What do the following have in common?
Tony Dungy (Author, two-time Super Bowl champion and NFL analyst); Scott Simon (Author, American journalist and the host of Weekend Edition Saturday on NPR); Greg Thornbury (Author, Vice President of Development at the New York Academy of Art in New York City and former Chancellor and President of The King’s College in New York City); David Taylor (Author, Assistant Professor of Theology and Culture at Fuller Theological Seminary); Karen Swallow Prior (Author and award-winning Professor of English at Liberty University); Eric Metaxas (Author, speaker, and radio host); Jason Barger (Author, speaker, leadership consultant); and Daniel Pink (Author of six books about work, business, and behavioral science, four of which are New York Times Bestsellers).
You say, that’s easy. They are all authors! True. And yes, I have read their published works. Yet there is something else that they have in common. Although I have never met them and not one of them could pick me out of a line-up, they have each participated with me in conversations through Twitter.
I sent them each messages regarding what I was reading in their books and they replied. I sought clarification and they helped me. I asked questions and they answered. I complimented them and they expressed gratitude.
Through their writings, they have each participated in helping me have a better understanding of the times in which I live.
These men and women have replied to me at commercial breaks during their broadcasts, while on a yacht on the Aegean Sea, while in the hospital recovering from an accident, and immediately following the death of their family member. I have interrupted their lives and they did not resent it. They graciously communicated with me.
I love being able to have a real-time conversation with people who author the books I read.
Here is the first point I want to make: No one needs to be a stranger to you. Seek to learn from other people constantly and be willing to share what you have been given in terms of experience, training and talents.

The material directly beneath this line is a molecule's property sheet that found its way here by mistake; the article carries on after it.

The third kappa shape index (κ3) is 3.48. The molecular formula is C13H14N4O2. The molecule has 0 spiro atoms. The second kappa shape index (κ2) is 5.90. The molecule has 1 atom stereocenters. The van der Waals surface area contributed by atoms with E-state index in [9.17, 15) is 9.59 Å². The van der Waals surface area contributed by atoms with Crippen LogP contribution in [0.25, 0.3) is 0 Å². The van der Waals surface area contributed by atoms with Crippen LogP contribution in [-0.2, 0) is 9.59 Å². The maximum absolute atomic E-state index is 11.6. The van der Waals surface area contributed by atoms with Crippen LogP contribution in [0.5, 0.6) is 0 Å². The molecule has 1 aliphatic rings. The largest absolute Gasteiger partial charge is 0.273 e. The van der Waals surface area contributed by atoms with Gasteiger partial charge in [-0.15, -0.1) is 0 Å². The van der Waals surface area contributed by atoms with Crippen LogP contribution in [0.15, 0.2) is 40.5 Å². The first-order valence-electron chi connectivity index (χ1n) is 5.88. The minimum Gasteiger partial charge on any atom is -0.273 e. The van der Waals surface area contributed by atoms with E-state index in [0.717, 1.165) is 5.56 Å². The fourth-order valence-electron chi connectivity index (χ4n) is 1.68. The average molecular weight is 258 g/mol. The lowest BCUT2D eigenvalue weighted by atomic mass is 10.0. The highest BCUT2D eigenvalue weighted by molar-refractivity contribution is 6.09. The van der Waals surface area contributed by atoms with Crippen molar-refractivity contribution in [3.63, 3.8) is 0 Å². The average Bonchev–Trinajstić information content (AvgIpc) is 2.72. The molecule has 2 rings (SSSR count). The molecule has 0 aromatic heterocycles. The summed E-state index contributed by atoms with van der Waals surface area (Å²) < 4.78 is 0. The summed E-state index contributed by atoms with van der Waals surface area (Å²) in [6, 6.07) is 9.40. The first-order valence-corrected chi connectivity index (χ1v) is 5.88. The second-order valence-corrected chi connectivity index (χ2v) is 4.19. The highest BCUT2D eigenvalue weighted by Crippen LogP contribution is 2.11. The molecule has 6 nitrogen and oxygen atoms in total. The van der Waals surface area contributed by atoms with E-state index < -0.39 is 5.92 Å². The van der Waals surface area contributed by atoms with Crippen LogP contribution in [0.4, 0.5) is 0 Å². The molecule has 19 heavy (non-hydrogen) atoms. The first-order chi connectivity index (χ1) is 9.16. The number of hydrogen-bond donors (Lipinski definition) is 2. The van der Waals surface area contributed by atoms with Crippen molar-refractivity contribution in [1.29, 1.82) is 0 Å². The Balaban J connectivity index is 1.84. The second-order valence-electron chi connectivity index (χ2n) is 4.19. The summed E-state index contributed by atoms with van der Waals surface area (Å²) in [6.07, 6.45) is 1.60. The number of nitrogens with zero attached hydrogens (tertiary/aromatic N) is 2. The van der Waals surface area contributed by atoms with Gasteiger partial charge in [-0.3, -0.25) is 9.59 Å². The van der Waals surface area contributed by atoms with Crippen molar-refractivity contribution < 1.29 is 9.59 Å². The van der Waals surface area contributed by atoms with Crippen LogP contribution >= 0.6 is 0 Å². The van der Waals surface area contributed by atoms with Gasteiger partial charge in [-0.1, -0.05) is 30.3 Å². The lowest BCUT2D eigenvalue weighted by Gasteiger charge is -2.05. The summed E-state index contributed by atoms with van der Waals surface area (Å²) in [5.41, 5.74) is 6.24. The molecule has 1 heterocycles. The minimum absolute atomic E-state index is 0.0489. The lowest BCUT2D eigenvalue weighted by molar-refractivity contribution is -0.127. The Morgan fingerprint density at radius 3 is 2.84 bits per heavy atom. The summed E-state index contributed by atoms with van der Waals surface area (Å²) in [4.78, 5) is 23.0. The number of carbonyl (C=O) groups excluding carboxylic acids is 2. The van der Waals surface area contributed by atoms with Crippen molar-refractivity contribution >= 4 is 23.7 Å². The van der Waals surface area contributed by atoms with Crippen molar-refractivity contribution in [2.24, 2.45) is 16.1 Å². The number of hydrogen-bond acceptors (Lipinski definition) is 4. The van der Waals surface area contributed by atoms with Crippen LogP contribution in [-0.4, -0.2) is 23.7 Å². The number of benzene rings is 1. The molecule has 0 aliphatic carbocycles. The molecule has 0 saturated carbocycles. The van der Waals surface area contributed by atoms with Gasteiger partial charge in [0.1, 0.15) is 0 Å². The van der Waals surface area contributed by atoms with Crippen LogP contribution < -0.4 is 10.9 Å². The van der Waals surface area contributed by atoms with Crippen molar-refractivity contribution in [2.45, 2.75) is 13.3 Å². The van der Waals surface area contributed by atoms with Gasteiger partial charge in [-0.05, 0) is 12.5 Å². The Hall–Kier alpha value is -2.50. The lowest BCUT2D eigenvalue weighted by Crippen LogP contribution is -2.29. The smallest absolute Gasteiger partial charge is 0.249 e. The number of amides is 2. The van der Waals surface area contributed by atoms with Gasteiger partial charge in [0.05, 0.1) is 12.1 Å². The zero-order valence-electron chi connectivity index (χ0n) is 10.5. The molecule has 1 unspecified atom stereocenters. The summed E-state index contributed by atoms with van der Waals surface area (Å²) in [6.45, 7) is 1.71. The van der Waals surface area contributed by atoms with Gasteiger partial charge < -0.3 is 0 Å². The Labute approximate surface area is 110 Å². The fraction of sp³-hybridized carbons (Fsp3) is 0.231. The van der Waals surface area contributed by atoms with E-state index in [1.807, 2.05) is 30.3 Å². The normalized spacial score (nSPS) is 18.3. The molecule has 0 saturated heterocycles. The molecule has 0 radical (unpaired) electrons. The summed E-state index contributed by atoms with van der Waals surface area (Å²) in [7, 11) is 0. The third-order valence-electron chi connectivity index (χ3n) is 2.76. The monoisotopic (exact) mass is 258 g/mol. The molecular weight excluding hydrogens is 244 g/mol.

You are most likely in the insurance industry since you are reading this wonderful magazine. (I have never seen Broker World on the coffee table at the dentist office.) You have a purpose for your life that is somehow connected with helping the unprepared plan for the unexpected. Are you running full speed in the direction of your purpose?
Mary Oliver was an American poet who won the National Book Award and the Pulitzer Prize. She passed away on January 17, 2019. She was 83. To my knowledge, she was not on Twitter. If she would have had a Twitter account I would have asked her to tell me more about some of the lines in her poetry.
In her poem entitled, The Summer Day, she wrote these lines:
“Doesn’t everything die at last, and too soon?Tell me, what is it you plan to do with your one wild and precious life?”
Here is the question I would have asked Ms. Oliver. Since everyone dies, and it almost always seems “too soon,” what do you recommend that people do? In asking, I would of course be ready to discuss the vital importance of owning life insurance.
Let’s stop there for a moment. Since everyone you know is mortal, what if you started quoting these lines from The Summer Day and made a habit of simply asking the people in your life, “What have you done to protect those you love?”
H. Howard Wight addressed the assembled producers at the 1991 MDRT Meeting. Here are a few quotes from his presentation entitled Sales Sizzlers Breakfast:
- “Caring, responsible people buy life insurance. It is the best solution to certain problems that occur when they die.”
- “Assuming your client cares, the logic of life insurance in most situations is fairly clear.”
- “If your death will create an economic loss for your family, you probably need some life insurance.”